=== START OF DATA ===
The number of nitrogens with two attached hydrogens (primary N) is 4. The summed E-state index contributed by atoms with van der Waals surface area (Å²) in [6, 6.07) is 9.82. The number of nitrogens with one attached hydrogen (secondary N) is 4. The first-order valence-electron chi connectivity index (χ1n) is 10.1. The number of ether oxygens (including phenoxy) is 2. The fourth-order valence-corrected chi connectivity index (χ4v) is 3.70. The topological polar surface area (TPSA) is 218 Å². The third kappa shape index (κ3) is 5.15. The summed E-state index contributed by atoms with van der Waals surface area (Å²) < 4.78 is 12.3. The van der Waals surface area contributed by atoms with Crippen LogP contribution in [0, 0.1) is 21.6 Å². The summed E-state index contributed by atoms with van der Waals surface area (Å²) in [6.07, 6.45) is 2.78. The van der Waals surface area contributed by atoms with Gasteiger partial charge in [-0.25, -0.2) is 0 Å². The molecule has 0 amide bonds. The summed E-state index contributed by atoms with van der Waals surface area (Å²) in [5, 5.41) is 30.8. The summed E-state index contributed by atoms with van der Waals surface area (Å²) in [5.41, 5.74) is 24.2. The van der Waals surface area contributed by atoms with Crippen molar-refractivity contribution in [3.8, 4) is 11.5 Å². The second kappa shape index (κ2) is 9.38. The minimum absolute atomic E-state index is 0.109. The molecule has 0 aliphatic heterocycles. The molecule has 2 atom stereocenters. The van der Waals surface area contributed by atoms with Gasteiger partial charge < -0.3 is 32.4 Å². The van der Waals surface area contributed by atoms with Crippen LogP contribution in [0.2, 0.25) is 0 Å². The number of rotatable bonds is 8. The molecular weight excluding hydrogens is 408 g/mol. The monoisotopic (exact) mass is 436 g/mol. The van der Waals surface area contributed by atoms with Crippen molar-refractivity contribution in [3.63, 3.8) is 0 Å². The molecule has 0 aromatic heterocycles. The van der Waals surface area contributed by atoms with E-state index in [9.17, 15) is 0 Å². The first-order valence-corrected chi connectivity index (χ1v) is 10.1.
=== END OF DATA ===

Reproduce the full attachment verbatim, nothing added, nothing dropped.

The number of nitrogens with two attached hydrogens (primary N) is 4. The summed E-state index contributed by atoms with van der Waals surface area (Å²) in [6, 6.07) is 9.82. The number of nitrogens with one attached hydrogen (secondary N) is 4. The first-order valence-electron chi connectivity index (χ1n) is 10.1. The number of ether oxygens (including phenoxy) is 2. The fourth-order valence-corrected chi connectivity index (χ4v) is 3.70. The topological polar surface area (TPSA) is 218 Å². The third kappa shape index (κ3) is 5.15. The summed E-state index contributed by atoms with van der Waals surface area (Å²) < 4.78 is 12.3. The van der Waals surface area contributed by atoms with Crippen LogP contribution in [0, 0.1) is 21.6 Å². The summed E-state index contributed by atoms with van der Waals surface area (Å²) in [6.07, 6.45) is 2.78. The van der Waals surface area contributed by atoms with Gasteiger partial charge in [-0.25, -0.2) is 0 Å². The molecule has 0 amide bonds. The summed E-state index contributed by atoms with van der Waals surface area (Å²) in [5, 5.41) is 30.8. The summed E-state index contributed by atoms with van der Waals surface area (Å²) in [5.41, 5.74) is 24.2. The van der Waals surface area contributed by atoms with Crippen molar-refractivity contribution in [3.8, 4) is 11.5 Å². The second kappa shape index (κ2) is 9.38. The minimum absolute atomic E-state index is 0.109. The molecule has 0 aliphatic heterocycles. The molecule has 2 atom stereocenters. The van der Waals surface area contributed by atoms with Gasteiger partial charge < -0.3 is 32.4 Å². The van der Waals surface area contributed by atoms with Crippen LogP contribution in [0.2, 0.25) is 0 Å². The number of rotatable bonds is 8. The molecular weight excluding hydrogens is 408 g/mol. The monoisotopic (exact) mass is 436 g/mol. The van der Waals surface area contributed by atoms with Crippen molar-refractivity contribution in [3.63, 3.8) is 0 Å². The molecule has 0 aromatic heterocycles. The van der Waals surface area contributed by atoms with E-state index in [9.17, 15) is 0 Å². The first-order valence-corrected chi connectivity index (χ1v) is 10.1.